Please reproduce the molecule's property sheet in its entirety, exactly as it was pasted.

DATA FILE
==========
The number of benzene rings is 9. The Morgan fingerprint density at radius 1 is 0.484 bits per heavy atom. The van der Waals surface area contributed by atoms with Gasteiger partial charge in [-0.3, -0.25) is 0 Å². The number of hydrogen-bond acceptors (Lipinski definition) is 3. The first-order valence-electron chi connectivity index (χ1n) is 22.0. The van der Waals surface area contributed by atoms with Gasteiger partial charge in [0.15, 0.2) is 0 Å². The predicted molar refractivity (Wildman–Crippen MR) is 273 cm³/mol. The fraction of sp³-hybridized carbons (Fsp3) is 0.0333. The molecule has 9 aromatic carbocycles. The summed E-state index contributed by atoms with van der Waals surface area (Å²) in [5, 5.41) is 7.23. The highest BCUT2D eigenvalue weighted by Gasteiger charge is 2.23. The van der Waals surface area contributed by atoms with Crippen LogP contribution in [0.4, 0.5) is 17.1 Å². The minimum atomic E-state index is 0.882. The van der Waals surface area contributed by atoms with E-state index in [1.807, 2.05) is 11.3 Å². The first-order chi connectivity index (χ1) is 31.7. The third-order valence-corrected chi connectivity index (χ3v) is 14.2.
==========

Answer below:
The number of benzene rings is 9. The Morgan fingerprint density at radius 1 is 0.484 bits per heavy atom. The van der Waals surface area contributed by atoms with Gasteiger partial charge in [-0.3, -0.25) is 0 Å². The number of hydrogen-bond acceptors (Lipinski definition) is 3. The first-order valence-electron chi connectivity index (χ1n) is 22.0. The van der Waals surface area contributed by atoms with Gasteiger partial charge in [0.15, 0.2) is 0 Å². The predicted molar refractivity (Wildman–Crippen MR) is 273 cm³/mol. The fraction of sp³-hybridized carbons (Fsp3) is 0.0333. The molecule has 9 aromatic carbocycles. The summed E-state index contributed by atoms with van der Waals surface area (Å²) in [5, 5.41) is 7.23. The highest BCUT2D eigenvalue weighted by Gasteiger charge is 2.23. The van der Waals surface area contributed by atoms with Crippen LogP contribution in [0.4, 0.5) is 17.1 Å². The minimum atomic E-state index is 0.882. The van der Waals surface area contributed by atoms with E-state index in [1.807, 2.05) is 11.3 Å². The first-order chi connectivity index (χ1) is 31.7. The third-order valence-corrected chi connectivity index (χ3v) is 14.2.